Some callers, however, pointed out that the closure will mean either travelling to Scotiabank‘s branch in Stellarton (a two-hour round trip by car) to do their banking, or switching to East Coast Credit Union in Sheet Harbour. They were also skeptical that the move to online transactions would appeal to a generally older population in a part of the province where internet connectivity remains notoriously unreliable.
“At my age, it’s too difficult for me to travel,” said Gilbert, an 87-year-old resident of nearby Mooseland. “Did anybody consider the importance of the area, particularly when you’re dealing with a lot of older people from Ecum Secum clean through to Ship Harbour? This will really hurt us and hurt us bad.”
Added Rhonda in Sheet Harbour: “I do a lot of transfers from one bank to another. I won’t be online banking – I guarantee you that – nor telephone banking… So [I’ll] be changing banking to the credit union across the street.”
Fitzner said that he “knew for a fact that enhancements are coming around fiber optic Internet connectivity to households and businesses in and around the Sheet Harbour area over the course of 12 months, so that might help the transition.” He added: “The team at the Sheet Harbour [branch] are exceptionally good at explaining all of the options to you.”
Many worried about the fate of the branch’s seven Sheet Harbour employees, some of whom, reportedly, have been offered jobs at other branches in the province. Said Fitzner: “They are all spectacular employees. I can’t comment on how we will support them – to protect their privacy and confidentiality – other than to reiterate that we will treat them fairly and equitably and support them depending on the decisions that they make in their lives.”
All participants in the call-in were deeply concerned about the message Scotiabank (one of Canada’s five biggest financial institutions, with assets totalling $1.2 trillion and 2021 profits of $10 billion, compared with $7 billion the year before) was sending.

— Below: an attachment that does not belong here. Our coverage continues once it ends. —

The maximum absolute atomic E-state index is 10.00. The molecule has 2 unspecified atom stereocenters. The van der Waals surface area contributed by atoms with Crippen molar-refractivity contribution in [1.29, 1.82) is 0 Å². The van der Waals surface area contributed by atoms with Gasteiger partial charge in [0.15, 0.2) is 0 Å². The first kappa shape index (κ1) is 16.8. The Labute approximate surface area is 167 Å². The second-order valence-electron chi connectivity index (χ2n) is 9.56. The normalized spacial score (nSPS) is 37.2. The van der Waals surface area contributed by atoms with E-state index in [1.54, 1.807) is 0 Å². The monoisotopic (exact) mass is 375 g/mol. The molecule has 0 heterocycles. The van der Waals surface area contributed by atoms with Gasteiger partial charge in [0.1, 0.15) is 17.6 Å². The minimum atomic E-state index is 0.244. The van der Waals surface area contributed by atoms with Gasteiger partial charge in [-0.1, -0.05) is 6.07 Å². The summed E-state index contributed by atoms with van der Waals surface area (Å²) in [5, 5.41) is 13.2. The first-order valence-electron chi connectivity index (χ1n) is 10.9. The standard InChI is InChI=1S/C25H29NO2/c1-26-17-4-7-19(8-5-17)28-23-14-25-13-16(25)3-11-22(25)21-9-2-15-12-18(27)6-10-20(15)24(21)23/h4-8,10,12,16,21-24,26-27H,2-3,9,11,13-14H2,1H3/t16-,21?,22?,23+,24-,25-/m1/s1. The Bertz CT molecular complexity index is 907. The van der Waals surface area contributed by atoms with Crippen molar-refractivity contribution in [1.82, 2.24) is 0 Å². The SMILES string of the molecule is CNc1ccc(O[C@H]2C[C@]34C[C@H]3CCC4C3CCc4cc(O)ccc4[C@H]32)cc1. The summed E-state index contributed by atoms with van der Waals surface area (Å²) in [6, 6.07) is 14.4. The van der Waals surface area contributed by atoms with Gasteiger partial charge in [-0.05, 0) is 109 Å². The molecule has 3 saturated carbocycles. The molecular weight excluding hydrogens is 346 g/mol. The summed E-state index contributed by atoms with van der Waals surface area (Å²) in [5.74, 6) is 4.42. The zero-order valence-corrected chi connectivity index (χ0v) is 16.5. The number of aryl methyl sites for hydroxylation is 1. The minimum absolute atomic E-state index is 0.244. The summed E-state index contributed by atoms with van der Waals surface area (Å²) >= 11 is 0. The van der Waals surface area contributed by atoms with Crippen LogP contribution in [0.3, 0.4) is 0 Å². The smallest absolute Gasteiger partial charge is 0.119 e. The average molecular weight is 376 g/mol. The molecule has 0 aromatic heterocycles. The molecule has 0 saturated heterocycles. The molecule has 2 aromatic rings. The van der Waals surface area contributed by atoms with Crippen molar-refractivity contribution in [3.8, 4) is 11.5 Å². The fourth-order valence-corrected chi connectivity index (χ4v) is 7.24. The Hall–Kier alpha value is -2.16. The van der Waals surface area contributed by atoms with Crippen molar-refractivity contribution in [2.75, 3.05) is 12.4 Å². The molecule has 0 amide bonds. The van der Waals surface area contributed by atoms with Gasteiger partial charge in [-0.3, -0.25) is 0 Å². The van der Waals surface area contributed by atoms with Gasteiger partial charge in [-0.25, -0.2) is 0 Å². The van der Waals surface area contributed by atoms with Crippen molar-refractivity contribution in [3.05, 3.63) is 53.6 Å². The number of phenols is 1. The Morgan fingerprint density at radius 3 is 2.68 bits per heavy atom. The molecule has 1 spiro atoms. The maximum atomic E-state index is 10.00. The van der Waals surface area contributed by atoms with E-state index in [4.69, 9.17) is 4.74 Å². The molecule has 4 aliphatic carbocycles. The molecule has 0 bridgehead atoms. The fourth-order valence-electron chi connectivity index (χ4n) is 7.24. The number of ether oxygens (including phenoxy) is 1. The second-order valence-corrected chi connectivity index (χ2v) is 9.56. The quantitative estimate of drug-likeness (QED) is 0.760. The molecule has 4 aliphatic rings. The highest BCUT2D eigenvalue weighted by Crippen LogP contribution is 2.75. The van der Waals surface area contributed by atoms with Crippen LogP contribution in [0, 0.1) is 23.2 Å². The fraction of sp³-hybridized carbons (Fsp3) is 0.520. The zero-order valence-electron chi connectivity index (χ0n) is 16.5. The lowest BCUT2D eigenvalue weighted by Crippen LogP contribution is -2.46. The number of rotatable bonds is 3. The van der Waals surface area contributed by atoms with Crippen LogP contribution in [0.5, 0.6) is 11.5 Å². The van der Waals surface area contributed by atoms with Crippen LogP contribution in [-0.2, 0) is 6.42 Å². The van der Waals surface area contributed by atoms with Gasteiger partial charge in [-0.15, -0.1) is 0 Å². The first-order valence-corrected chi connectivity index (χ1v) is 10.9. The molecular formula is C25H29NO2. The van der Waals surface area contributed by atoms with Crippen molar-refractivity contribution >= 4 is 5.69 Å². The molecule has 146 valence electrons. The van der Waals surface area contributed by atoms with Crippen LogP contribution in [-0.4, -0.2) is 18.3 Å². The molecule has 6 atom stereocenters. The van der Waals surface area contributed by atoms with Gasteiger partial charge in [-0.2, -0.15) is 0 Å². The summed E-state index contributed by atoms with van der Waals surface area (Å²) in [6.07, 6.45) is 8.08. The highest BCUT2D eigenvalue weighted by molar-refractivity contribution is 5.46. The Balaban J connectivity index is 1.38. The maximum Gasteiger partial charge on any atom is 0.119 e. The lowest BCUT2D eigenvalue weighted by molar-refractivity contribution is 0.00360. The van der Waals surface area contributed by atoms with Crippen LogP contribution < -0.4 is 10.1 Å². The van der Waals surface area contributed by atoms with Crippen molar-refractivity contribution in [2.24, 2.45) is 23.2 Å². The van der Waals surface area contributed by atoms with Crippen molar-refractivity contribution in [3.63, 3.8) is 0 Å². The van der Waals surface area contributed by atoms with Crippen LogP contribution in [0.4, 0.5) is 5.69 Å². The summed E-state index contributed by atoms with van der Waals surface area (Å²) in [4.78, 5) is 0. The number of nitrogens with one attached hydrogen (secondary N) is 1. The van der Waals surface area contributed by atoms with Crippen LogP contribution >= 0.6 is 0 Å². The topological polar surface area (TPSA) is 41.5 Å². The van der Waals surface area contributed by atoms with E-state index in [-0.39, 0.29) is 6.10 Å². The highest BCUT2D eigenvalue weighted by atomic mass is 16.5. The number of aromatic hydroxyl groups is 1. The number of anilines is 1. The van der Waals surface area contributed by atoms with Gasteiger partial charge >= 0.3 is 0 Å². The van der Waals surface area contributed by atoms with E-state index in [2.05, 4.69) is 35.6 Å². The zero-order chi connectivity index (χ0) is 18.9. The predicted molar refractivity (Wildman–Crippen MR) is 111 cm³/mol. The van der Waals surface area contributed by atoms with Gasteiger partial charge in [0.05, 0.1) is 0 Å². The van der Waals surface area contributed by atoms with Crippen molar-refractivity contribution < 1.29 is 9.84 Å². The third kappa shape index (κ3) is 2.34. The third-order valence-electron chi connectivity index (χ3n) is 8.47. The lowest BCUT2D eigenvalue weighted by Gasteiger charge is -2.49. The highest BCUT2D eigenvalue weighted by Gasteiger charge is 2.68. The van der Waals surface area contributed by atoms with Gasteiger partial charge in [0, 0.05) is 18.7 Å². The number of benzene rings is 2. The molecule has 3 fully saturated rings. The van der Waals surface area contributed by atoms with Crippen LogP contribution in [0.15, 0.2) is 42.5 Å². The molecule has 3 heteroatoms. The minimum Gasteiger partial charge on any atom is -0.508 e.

“I live away from Sheet Harbour, but I plan to retire there,” said a caller. “It seems to me that this is a corporate decision that shows no feeling for what’s actually happening in the area. This area is growing. I have several properties there. I had one for sale and it’s now sold. You would not believe the number of people from the Metro Toronto area and other areas of Ontario that are desperate to relocate to a place like Sheet Harbour.”
McInnis noted that Sheet Harbour has been on an economic roll for years. “We just opened a $32 million, P-12 school, one of the only schools in Nova Scotia that has increased enrollment. We have $10 million lifestyle centre that will commence construction this year. Northern Fiber is a going concern, and our fisheries have never been stronger. Since 2017, residential sales have been up 181 per cent. Now we say our only bank is leaving town? It doesn’t put a very good light on the community.”
McInnis acknowledged that the bank’s decision to retain an ABM in the community after it closes the branch is “one thing… I guess… We thank you for that.” But, he said, it could never replace a proper branch. He added: “Would you [Fitzner] meet with a representative group [here], not in a shouting match, but to have some understanding as to why this has happened?”
Fitzner responded: “You know, there’s not much I can do beyond the comments I have already made. The decision is a final one.”
Regarding the promised ABM, he said, “It is our intention to place a machine in the community. But we do know it can take several months for that to occur. As soon as we nail down the specifics, we will be sharing that.”